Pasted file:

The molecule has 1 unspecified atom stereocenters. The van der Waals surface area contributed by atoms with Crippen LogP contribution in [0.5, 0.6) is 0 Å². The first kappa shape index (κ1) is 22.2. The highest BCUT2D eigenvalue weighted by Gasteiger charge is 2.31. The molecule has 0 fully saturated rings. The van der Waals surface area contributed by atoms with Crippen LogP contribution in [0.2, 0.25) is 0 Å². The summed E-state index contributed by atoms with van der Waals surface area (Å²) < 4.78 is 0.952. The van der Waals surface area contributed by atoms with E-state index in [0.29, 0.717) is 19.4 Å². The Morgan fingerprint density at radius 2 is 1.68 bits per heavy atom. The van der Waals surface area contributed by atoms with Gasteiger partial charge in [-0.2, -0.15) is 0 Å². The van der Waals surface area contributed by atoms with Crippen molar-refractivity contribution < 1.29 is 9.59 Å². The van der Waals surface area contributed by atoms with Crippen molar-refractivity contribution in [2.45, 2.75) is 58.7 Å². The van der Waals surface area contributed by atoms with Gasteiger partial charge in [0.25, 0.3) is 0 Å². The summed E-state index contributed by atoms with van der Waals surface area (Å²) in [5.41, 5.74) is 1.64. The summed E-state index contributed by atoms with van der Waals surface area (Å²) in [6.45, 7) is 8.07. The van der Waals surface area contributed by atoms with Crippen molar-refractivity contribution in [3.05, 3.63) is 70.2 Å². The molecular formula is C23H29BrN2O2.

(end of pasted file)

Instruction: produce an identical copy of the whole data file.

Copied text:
The molecule has 1 unspecified atom stereocenters. The van der Waals surface area contributed by atoms with Crippen LogP contribution in [0.5, 0.6) is 0 Å². The first kappa shape index (κ1) is 22.2. The highest BCUT2D eigenvalue weighted by Gasteiger charge is 2.31. The molecule has 0 fully saturated rings. The van der Waals surface area contributed by atoms with Crippen LogP contribution in [0.2, 0.25) is 0 Å². The summed E-state index contributed by atoms with van der Waals surface area (Å²) < 4.78 is 0.952. The van der Waals surface area contributed by atoms with E-state index in [0.29, 0.717) is 19.4 Å². The Morgan fingerprint density at radius 2 is 1.68 bits per heavy atom. The van der Waals surface area contributed by atoms with Gasteiger partial charge in [-0.2, -0.15) is 0 Å². The van der Waals surface area contributed by atoms with Crippen molar-refractivity contribution < 1.29 is 9.59 Å². The van der Waals surface area contributed by atoms with Crippen molar-refractivity contribution in [2.45, 2.75) is 58.7 Å². The van der Waals surface area contributed by atoms with Gasteiger partial charge in [0.25, 0.3) is 0 Å². The summed E-state index contributed by atoms with van der Waals surface area (Å²) in [5.41, 5.74) is 1.64. The summed E-state index contributed by atoms with van der Waals surface area (Å²) in [6.45, 7) is 8.07. The van der Waals surface area contributed by atoms with Crippen molar-refractivity contribution in [3.05, 3.63) is 70.2 Å². The molecular formula is C23H29BrN2O2.